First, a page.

Save the Profession
- Jan 19, 2004
- Total Time
Looks like SWAPA union Prez, Kuwitzky has had media training and the JBPA rep, Evans, needs it....
Good luck JPBA, make good use of my contribution$!
Good luck JPBA, make good use of my contribution$!
JetBlue Airways faces first union election
Friday December 19, 1:56 pm ET
By David Koenig, AP Airlines Writer JetBlue Airways pilots ready to vote on union; organizers say they are 'realistic' about wages
DALLAS (AP) -- Since it began flying in 2000, JetBlue Airways has operated free of labor unions as part of a strategy to keep labor costs below those at highly unionized competitors.
That could change next month, however, when JetBlue pilots begin voting on a proposal to form their own union to bargain over wages, benefits and other issues.
Leaders of the organizing campaign hope to pattern their group after the pilots' union at Southwest Airlines Co., which is ironic because JetBlue itself was patterned after Southwest's low-fare model.
Southwest has enjoyed relative labor peace despite having one of the highest percentages of union workers among U.S. carriers. JetBlue pilots say they too want to avoid the kind of bitter labor-management fighting common at other airlines, and say they will be realistic about wages while the recession cuts into demand for air travel.
JetBlue lost money for three straight years, turned a profit last year, but lost $19 million through the first nine months of 2008. It delayed delivery of 31 jets and no longer expects to grow next year.
"I think we're below average in just about every measure of compensation, but today is not the time to be asking for money," says Bill Evans, a Boston-based pilot. "We know we're facing a severe economic situation."
Mike Sorbie, another member of the organizing drive, said union representation would help the pilots win better health and retirement benefits and protect their seniority rights in case JetBlue merges with another airline. Seniority dictates which pilots get the best-paying assignments and which ones lose their jobs first in a downturn like the one now facing the industry. And when airlines merge, seniority fights can get ugly.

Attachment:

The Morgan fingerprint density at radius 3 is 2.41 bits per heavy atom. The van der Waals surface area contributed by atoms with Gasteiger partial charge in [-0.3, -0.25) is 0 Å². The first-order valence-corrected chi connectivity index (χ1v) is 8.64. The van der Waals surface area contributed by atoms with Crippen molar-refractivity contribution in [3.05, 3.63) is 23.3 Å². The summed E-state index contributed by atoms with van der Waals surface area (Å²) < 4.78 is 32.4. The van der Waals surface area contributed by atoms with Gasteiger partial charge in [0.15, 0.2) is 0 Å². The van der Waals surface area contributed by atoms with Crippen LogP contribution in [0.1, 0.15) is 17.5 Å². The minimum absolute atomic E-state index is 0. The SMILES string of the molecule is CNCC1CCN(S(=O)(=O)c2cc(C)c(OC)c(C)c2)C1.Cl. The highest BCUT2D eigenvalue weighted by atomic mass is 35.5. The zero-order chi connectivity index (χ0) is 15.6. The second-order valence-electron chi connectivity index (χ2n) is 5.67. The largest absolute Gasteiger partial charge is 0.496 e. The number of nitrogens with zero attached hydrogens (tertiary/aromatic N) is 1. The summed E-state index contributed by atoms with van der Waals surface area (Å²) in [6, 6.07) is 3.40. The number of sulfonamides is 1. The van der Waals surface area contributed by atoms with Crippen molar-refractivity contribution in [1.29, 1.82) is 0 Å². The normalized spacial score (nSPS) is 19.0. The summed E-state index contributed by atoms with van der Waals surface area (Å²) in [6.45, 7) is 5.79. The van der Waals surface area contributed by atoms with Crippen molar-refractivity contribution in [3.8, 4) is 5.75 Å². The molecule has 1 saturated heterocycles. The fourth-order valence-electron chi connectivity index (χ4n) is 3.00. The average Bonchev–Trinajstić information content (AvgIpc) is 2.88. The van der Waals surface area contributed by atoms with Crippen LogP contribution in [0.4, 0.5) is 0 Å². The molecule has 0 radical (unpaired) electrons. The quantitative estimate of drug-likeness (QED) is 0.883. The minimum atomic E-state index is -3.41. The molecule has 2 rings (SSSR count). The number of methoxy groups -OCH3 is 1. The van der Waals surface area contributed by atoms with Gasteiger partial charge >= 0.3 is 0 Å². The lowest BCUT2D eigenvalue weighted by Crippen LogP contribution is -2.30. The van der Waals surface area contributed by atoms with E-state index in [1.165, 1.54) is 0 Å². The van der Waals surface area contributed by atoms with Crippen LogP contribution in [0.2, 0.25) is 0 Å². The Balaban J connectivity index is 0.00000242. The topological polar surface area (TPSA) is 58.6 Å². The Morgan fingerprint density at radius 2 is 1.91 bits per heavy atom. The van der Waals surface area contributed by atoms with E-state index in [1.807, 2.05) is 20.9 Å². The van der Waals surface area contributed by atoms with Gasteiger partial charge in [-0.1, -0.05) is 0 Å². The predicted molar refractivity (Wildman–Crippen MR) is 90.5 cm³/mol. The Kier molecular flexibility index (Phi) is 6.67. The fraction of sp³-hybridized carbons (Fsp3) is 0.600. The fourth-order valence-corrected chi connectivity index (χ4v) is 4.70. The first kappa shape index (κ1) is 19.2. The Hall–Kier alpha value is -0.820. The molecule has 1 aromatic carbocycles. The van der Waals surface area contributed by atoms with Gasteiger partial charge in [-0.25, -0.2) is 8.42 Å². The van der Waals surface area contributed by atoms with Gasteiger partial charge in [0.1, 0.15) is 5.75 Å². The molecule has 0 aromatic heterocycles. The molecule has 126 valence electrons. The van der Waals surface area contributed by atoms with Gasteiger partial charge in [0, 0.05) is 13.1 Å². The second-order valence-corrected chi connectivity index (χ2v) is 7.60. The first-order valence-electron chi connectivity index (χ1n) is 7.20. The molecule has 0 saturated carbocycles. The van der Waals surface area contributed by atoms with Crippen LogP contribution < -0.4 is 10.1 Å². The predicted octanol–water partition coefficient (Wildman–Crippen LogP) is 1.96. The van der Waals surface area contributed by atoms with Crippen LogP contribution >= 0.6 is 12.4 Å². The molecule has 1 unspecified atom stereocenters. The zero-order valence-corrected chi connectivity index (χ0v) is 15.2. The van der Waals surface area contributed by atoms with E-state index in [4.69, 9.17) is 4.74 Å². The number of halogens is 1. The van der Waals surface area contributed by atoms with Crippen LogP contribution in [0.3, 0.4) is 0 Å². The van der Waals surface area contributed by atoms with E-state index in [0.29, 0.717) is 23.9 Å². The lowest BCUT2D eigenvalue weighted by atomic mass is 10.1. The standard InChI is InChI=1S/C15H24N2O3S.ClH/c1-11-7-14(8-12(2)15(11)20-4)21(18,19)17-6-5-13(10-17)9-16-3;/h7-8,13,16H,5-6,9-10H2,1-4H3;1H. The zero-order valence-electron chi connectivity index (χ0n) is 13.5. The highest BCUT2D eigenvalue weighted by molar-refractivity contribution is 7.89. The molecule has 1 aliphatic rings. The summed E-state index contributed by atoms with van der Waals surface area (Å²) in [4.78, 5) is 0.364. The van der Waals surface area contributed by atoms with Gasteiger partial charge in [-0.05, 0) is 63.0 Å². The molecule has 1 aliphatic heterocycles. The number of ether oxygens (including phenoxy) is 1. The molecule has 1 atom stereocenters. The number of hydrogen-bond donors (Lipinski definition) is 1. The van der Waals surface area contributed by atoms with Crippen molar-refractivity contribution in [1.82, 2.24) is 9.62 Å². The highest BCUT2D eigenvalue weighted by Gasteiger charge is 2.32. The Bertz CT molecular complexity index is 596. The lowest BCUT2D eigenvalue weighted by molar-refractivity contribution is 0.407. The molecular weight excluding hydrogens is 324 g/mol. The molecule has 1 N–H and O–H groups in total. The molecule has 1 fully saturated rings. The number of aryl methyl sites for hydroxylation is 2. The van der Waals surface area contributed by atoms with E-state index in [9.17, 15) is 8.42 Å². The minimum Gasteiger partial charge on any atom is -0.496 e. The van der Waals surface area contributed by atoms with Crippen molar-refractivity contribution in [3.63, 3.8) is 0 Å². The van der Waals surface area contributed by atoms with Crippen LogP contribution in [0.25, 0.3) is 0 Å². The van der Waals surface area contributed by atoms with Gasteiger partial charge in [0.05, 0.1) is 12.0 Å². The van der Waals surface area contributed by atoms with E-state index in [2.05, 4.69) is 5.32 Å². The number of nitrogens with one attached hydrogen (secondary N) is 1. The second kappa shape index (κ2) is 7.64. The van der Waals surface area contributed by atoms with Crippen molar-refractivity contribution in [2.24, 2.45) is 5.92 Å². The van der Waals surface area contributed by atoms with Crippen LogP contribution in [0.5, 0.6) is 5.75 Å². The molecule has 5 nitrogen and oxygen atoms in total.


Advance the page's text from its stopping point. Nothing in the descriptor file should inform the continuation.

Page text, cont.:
Leaders of the JetBlue Pilots Association collected enough signed cards from pilots favoring a union to force an election, which will run from Jan. 6 until Feb. 3. The pilots association says it is confident of winning.
The JetBlue group elected to form an independent union rather than become part of the larger Air Line Pilots Association, or ALPA. Many JetBlue pilots came from ALPA carriers with hostile labor-management relations.
"We wanted to see if there was a model of success instead of becoming discouraged by all the models of failure," Evans said.
JetBlue opposes a union but declined to make an official available for comment. In a statement, spokesman Todd Burke said, "We believe a direct relationship with the company is in the pilots' best interest."
Unions, with the power to bargain over wages and benefits, have long been thought to increase costs at airlines. But Anthony Sabino, a business and law professor at St. John's University who has represented creditors in airline bankruptcy cases, said a union would not have much clout while the airline industry is losing billions.
In the current climate, "even a unionized work force doesn't have much leverage," Sabino said. "When the boom cycle returns it might be different, but right now the first order of business for everybody at JetBlue -- like everybody at all the other carriers -- is survival."
New York-based JetBlue has more than 1,900 pilots and a total of about 11,500 employees, including nearly 3,000 part-timers.
In 2006, the International Association of Machinists and Aerospace Workers tried to organize the company's baggage handlers but failed to get enough workers to sign cards for an election.
Pilots Evans and Sorbie said they decided to form an independent union so it would be more in tune with JetBlue's needs. But independent unions can be just as adversarial as bigger ones such as ALPA.
At American, the independent Allied Pilots Association regularly clashes with management. Pilots have tried to strike and conduct sickouts. The two sides have made little progress in two years of contract negotiations, leading the union to take out billboards blasting the company.
Even at Southwest, it's not all hugs and kisses. Pilots and other workers have picketed to protest slow contract negotiations, and they worry that deals with Canadian and Mexican airlines could threaten their jobs.
"We have our spats with management, but we can't get a divorce; we're stuck with each other," said Carl Kuwitzky, president of the Southwest Airlines Pilots' Association. "The company has to succeed for our pilots to do well."
Kuwitzky said he was puzzled by JetBlue's opposition to unions, noting that Southwest co-founder Herb Kelleher helped set a conciliatory tone by recognizing the pilots' union without forcing them to hold a federally sanctioned election.
William Swelbar, a researcher at MIT and director of Hawaiian Airlines parent Hawaiian Holdings Inc., said JetBlue needs to remain flexible and avoid rigid work rules, especially during an industry downturn. If JetBlue and its pilots can do that, "there should be no reason to believe that the carrier's labor-cost advantage will be undermined by the pilots forming an in-house union," Swelbar said. "Southwest has proven this over the past three decades."